NonFiction Book Roundup

January 21, 2015 Non-Fiction, Reviews 2

When I get annoyed at genre drama I tend to retreat to video games, music and nonfictions. I’ve been very, very annoyed lately, so there’s been a decided lack of genre reading. Over the last quarter or so I have come across some  non-fiction books that I thought I’d present for your consideration.

A girl in a hijab stares confidently outThe Undergound Girls of Kabul by Jenny Nordburg was really interesting so I reread it.  This covers the lives of the bacha posh, girls raised as boys for a set period of time due to family needs. The girls are freed of the cultural and religious restrictions placed on them, but are later returned to those norms. This was a pretty westernized point of view and may have done better as a magazine series. I would like to read something written by an actual bacha posh for balance before fully forming an opinion.

 

 

A small Indian boy in a white shirt with a blackpack walks aloneA Long Way Home by Saroo Brierly has a happy ending but will still kill you. You may have heard of Brierly (as I did) through advance media. Lost as a child, he used Google Earth to find his home village and ultimately his family. It’s the sort of too good to be true story they make holiday films from. It’s also heartbreaking, for both his losses and his gains. One of the best memoirs I’ve read in a very long time.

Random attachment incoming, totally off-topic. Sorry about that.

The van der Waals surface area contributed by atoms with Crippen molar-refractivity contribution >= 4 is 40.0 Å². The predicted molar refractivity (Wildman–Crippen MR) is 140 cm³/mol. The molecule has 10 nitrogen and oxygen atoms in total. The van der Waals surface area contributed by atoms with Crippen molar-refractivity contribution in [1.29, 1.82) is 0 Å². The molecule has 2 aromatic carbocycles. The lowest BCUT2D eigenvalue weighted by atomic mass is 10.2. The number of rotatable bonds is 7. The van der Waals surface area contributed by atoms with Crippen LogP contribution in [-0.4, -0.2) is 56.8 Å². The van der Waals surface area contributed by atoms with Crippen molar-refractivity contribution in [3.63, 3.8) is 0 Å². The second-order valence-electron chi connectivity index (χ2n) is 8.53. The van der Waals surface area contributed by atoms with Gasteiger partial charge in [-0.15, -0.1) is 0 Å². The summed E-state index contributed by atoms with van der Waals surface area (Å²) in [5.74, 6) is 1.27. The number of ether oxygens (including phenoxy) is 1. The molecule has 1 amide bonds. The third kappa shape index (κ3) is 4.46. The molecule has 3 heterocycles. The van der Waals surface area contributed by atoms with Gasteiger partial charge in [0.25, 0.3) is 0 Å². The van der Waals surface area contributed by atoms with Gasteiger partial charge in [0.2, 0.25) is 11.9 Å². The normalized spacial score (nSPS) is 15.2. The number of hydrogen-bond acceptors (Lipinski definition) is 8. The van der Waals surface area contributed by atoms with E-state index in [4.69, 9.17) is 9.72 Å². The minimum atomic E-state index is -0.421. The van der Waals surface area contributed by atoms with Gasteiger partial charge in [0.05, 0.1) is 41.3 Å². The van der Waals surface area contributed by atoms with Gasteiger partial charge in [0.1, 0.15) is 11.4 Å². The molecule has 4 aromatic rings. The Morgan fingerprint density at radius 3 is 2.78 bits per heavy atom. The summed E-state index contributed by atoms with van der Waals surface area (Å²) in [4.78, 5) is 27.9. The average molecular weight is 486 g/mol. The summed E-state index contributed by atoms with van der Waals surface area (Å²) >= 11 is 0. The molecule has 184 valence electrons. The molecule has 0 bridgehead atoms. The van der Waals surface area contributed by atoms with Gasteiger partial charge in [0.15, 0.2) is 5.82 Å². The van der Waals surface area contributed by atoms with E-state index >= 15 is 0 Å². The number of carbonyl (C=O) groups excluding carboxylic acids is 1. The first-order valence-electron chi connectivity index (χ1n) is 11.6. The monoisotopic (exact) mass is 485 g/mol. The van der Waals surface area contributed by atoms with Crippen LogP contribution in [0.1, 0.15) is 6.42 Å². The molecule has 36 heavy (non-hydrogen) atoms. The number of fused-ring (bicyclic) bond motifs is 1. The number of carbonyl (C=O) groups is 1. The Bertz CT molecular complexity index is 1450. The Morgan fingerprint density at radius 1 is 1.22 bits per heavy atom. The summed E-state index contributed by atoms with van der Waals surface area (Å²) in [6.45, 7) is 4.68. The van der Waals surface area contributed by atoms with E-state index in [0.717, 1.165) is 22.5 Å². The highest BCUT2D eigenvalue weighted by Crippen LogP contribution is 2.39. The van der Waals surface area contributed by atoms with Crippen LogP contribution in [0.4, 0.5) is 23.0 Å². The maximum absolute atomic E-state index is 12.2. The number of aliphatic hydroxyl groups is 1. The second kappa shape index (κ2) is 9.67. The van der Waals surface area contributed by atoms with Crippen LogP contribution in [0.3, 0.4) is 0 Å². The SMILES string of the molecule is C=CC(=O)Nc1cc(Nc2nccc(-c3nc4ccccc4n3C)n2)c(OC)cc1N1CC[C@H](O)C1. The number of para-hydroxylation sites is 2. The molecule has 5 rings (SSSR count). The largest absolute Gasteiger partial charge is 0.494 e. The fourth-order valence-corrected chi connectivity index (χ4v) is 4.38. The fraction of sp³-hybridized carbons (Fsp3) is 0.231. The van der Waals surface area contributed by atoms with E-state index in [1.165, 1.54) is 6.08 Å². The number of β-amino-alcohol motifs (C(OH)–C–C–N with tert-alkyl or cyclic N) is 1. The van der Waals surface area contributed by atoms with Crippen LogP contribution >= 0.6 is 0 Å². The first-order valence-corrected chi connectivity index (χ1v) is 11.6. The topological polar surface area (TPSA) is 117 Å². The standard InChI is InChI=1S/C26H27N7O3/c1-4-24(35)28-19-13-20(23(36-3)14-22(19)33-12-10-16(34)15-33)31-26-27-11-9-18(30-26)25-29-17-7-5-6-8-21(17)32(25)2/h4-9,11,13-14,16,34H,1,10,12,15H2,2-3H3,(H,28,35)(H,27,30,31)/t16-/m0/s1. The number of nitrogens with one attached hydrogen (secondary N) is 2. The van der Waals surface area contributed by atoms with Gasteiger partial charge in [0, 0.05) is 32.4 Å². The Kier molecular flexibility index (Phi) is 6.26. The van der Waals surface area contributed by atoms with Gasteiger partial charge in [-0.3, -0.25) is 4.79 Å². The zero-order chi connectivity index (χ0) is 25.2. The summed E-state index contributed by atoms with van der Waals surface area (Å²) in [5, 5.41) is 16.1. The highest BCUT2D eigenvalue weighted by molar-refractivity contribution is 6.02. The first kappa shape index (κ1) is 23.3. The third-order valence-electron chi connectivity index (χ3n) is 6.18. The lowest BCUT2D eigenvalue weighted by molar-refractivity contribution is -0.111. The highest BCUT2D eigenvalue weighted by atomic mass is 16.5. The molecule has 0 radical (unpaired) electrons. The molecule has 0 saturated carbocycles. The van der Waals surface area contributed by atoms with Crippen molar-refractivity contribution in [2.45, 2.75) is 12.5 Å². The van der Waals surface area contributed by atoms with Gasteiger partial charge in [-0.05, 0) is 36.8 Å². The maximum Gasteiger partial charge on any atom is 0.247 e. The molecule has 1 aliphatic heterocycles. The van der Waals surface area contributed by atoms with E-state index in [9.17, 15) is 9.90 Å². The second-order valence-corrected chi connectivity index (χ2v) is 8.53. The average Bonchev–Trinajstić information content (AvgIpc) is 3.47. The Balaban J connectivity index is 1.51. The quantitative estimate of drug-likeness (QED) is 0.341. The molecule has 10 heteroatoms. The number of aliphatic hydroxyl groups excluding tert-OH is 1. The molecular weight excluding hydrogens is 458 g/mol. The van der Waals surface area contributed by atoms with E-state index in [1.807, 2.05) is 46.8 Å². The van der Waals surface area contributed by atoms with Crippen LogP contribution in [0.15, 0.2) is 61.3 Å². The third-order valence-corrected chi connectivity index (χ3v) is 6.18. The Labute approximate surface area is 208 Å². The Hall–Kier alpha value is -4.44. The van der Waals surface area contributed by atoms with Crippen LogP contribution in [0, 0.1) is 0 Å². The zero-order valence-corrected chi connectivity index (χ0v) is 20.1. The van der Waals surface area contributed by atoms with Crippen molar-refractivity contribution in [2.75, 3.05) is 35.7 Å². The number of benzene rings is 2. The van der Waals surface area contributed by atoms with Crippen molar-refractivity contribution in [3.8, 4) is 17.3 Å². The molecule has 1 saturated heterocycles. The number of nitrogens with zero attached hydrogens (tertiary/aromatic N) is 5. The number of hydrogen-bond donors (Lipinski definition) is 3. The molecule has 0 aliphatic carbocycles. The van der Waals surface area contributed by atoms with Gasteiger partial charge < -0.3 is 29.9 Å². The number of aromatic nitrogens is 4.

John Wilkes Booth portrait, arms crossed, civil war eraFortune’s Fool by Terry Alford was pretty heavy going. I give Alford mad props for exhaustive research and clear narrative, but ultimately I disagree with a lot of the book’s positions. This is an attempt to create a more complete portrait of a radicalized zealot. Alford succeeds in that, but the book’s conceit that there was more to John Wilkes Booth than a slavery loving fanatic bent on historic violence fails.

 

 

 

black and white photo of a police office tilted at an angle with the title type straight underneathGhettoside by Jill Leovy was a tough read. I have zero tolerance for cops right now. I’m glad I didn’t toss it on the TBR. Leovy shows how the state’s failure to value black lives creates a breeding ground for violence.  She offers a look at how policing can change communities when the officers are invested in the lives of the citizens. I almost believe her. Worth checking out.

 

 

 

Vintage pastoral scene of the World's Fair as seen from a long distanceThe Lost Tribe of Coney Island by Claire Prentice was a total miss. I was looking forward to a detailed look at the exploitation of the Igorrotes as exhibits in the human zoos of the World’s Fair but I got a highly fictionalized piece. It felt like a big ball of unexamined bias. The thoughts Prentice puts in the Igorrotes head seem very westernized and not based in contemporary accounts. By the time she compares a native baby to a piglet I was so far past done with the book it didn’t even rattle me. Giant basket of Nope.

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Meoskop

Meoskop's first non-compulsory book review was in 1973. Although a hit with the 3rd grade, concerns raised by the administration necessitated an extended hiatus. Reviews resumed in 1985 but the concerns are ongoing.

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